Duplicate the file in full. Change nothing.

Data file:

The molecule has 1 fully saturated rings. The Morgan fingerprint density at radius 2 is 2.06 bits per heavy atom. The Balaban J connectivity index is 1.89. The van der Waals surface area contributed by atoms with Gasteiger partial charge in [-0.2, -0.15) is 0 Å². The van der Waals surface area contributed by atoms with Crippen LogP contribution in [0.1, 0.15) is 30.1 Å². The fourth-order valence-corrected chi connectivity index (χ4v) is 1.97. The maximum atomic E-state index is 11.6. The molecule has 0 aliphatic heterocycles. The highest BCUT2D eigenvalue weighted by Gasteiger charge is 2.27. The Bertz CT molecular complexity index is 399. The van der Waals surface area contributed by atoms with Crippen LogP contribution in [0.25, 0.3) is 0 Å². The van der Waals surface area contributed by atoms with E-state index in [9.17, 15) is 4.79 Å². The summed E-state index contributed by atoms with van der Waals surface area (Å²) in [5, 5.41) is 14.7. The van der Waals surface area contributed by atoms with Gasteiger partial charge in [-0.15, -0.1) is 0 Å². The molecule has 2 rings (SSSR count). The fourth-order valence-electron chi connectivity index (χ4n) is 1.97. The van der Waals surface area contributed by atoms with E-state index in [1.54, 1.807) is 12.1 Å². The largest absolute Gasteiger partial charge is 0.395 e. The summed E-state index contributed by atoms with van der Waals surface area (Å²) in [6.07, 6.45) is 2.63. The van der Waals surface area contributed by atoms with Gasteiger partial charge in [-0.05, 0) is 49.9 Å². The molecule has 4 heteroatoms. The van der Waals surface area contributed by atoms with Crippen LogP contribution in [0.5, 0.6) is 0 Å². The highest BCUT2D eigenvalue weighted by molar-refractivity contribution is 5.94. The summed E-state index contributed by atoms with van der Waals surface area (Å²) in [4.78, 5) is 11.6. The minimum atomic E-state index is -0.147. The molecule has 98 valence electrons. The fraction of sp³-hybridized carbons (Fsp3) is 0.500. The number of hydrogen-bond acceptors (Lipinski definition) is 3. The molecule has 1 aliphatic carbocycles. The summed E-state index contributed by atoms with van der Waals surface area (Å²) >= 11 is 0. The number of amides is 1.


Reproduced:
The molecule has 1 fully saturated rings. The Morgan fingerprint density at radius 2 is 2.06 bits per heavy atom. The Balaban J connectivity index is 1.89. The van der Waals surface area contributed by atoms with Gasteiger partial charge in [-0.2, -0.15) is 0 Å². The van der Waals surface area contributed by atoms with Crippen LogP contribution in [0.1, 0.15) is 30.1 Å². The fourth-order valence-corrected chi connectivity index (χ4v) is 1.97. The maximum atomic E-state index is 11.6. The molecule has 0 aliphatic heterocycles. The highest BCUT2D eigenvalue weighted by Gasteiger charge is 2.27. The Bertz CT molecular complexity index is 399. The van der Waals surface area contributed by atoms with Crippen LogP contribution in [0.25, 0.3) is 0 Å². The van der Waals surface area contributed by atoms with E-state index in [9.17, 15) is 4.79 Å². The summed E-state index contributed by atoms with van der Waals surface area (Å²) in [5, 5.41) is 14.7. The van der Waals surface area contributed by atoms with Gasteiger partial charge in [-0.15, -0.1) is 0 Å². The molecule has 2 rings (SSSR count). The fourth-order valence-electron chi connectivity index (χ4n) is 1.97. The van der Waals surface area contributed by atoms with E-state index in [1.54, 1.807) is 12.1 Å². The largest absolute Gasteiger partial charge is 0.395 e. The summed E-state index contributed by atoms with van der Waals surface area (Å²) in [6.07, 6.45) is 2.63. The van der Waals surface area contributed by atoms with Gasteiger partial charge in [-0.05, 0) is 49.9 Å². The molecule has 4 heteroatoms. The van der Waals surface area contributed by atoms with Crippen LogP contribution in [0.5, 0.6) is 0 Å². The highest BCUT2D eigenvalue weighted by molar-refractivity contribution is 5.94. The summed E-state index contributed by atoms with van der Waals surface area (Å²) in [4.78, 5) is 11.6. The minimum atomic E-state index is -0.147. The molecule has 98 valence electrons. The fraction of sp³-hybridized carbons (Fsp3) is 0.500. The number of hydrogen-bond acceptors (Lipinski definition) is 3. The molecule has 1 aliphatic carbocycles. The summed E-state index contributed by atoms with van der Waals surface area (Å²) >= 11 is 0. The number of amides is 1.